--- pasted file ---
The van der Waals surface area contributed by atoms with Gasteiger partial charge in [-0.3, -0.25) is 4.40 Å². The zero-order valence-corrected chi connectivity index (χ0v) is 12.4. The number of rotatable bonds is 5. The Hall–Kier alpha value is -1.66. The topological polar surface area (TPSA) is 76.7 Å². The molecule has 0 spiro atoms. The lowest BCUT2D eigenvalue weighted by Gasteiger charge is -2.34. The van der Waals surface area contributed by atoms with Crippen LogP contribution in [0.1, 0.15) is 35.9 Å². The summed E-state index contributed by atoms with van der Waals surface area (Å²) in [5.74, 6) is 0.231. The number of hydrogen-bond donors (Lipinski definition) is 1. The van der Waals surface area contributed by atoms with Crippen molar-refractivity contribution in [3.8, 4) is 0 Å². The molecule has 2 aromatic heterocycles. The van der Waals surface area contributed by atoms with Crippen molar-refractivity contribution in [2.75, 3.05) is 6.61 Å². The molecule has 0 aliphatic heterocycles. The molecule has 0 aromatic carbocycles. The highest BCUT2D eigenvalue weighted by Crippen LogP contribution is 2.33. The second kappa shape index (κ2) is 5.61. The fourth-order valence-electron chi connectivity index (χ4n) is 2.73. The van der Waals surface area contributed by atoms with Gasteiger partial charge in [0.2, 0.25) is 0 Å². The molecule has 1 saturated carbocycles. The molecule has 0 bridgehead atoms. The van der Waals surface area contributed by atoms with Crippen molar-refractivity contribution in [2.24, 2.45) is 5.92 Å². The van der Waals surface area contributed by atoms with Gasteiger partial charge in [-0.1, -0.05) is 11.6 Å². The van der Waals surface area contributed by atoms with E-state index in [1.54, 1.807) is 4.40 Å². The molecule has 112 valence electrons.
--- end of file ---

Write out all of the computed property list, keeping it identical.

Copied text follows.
The van der Waals surface area contributed by atoms with Gasteiger partial charge in [-0.3, -0.25) is 4.40 Å². The zero-order valence-corrected chi connectivity index (χ0v) is 12.4. The number of rotatable bonds is 5. The Hall–Kier alpha value is -1.66. The topological polar surface area (TPSA) is 76.7 Å². The molecule has 0 spiro atoms. The lowest BCUT2D eigenvalue weighted by Gasteiger charge is -2.34. The van der Waals surface area contributed by atoms with Crippen LogP contribution in [0.1, 0.15) is 35.9 Å². The summed E-state index contributed by atoms with van der Waals surface area (Å²) in [5.74, 6) is 0.231. The number of hydrogen-bond donors (Lipinski definition) is 1. The van der Waals surface area contributed by atoms with Crippen molar-refractivity contribution in [3.8, 4) is 0 Å². The molecule has 2 aromatic heterocycles. The van der Waals surface area contributed by atoms with Crippen molar-refractivity contribution in [2.75, 3.05) is 6.61 Å². The molecule has 0 aliphatic heterocycles. The molecule has 0 aromatic carbocycles. The highest BCUT2D eigenvalue weighted by Crippen LogP contribution is 2.33. The second kappa shape index (κ2) is 5.61. The fourth-order valence-electron chi connectivity index (χ4n) is 2.73. The van der Waals surface area contributed by atoms with Gasteiger partial charge in [0.2, 0.25) is 0 Å². The molecule has 1 saturated carbocycles. The molecule has 0 bridgehead atoms. The van der Waals surface area contributed by atoms with Crippen molar-refractivity contribution in [2.24, 2.45) is 5.92 Å². The van der Waals surface area contributed by atoms with Gasteiger partial charge in [-0.1, -0.05) is 11.6 Å². The van der Waals surface area contributed by atoms with E-state index in [1.54, 1.807) is 4.40 Å². The molecule has 112 valence electrons.